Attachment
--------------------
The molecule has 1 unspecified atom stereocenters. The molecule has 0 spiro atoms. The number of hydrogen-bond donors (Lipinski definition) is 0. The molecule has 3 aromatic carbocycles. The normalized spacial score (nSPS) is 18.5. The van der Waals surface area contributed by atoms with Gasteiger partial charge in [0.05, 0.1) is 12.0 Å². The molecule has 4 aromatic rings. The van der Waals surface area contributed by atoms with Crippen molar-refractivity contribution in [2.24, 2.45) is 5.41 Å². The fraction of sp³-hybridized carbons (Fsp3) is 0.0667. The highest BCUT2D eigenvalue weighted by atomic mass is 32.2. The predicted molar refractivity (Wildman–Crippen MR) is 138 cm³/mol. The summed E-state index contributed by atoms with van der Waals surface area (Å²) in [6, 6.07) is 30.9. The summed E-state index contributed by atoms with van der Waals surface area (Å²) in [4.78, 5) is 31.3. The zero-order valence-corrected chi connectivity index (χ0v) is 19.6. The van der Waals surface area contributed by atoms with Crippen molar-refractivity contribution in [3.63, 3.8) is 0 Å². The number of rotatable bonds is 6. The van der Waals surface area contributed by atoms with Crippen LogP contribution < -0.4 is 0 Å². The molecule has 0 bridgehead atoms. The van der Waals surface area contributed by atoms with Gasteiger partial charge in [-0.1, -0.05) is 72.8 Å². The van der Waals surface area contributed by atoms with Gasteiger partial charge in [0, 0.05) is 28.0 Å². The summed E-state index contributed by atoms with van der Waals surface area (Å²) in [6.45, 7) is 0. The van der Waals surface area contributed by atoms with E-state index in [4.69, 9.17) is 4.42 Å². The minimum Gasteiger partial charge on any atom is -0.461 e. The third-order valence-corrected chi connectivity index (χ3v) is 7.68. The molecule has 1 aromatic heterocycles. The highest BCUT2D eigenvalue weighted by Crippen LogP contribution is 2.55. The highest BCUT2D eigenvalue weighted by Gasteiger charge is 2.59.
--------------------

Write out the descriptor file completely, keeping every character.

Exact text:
The molecule has 1 unspecified atom stereocenters. The molecule has 0 spiro atoms. The number of hydrogen-bond donors (Lipinski definition) is 0. The molecule has 3 aromatic carbocycles. The normalized spacial score (nSPS) is 18.5. The van der Waals surface area contributed by atoms with Gasteiger partial charge in [0.05, 0.1) is 12.0 Å². The molecule has 4 aromatic rings. The van der Waals surface area contributed by atoms with Crippen molar-refractivity contribution in [2.24, 2.45) is 5.41 Å². The fraction of sp³-hybridized carbons (Fsp3) is 0.0667. The highest BCUT2D eigenvalue weighted by atomic mass is 32.2. The predicted molar refractivity (Wildman–Crippen MR) is 138 cm³/mol. The summed E-state index contributed by atoms with van der Waals surface area (Å²) in [6, 6.07) is 30.9. The summed E-state index contributed by atoms with van der Waals surface area (Å²) in [4.78, 5) is 31.3. The zero-order valence-corrected chi connectivity index (χ0v) is 19.6. The van der Waals surface area contributed by atoms with Crippen molar-refractivity contribution in [3.63, 3.8) is 0 Å². The number of rotatable bonds is 6. The van der Waals surface area contributed by atoms with Crippen LogP contribution < -0.4 is 0 Å². The molecule has 0 bridgehead atoms. The van der Waals surface area contributed by atoms with Gasteiger partial charge in [-0.1, -0.05) is 72.8 Å². The van der Waals surface area contributed by atoms with Gasteiger partial charge in [0, 0.05) is 28.0 Å². The summed E-state index contributed by atoms with van der Waals surface area (Å²) in [6.45, 7) is 0. The van der Waals surface area contributed by atoms with E-state index in [4.69, 9.17) is 4.42 Å². The minimum Gasteiger partial charge on any atom is -0.461 e. The third-order valence-corrected chi connectivity index (χ3v) is 7.68. The molecule has 1 aromatic heterocycles. The highest BCUT2D eigenvalue weighted by Crippen LogP contribution is 2.55. The highest BCUT2D eigenvalue weighted by Gasteiger charge is 2.59.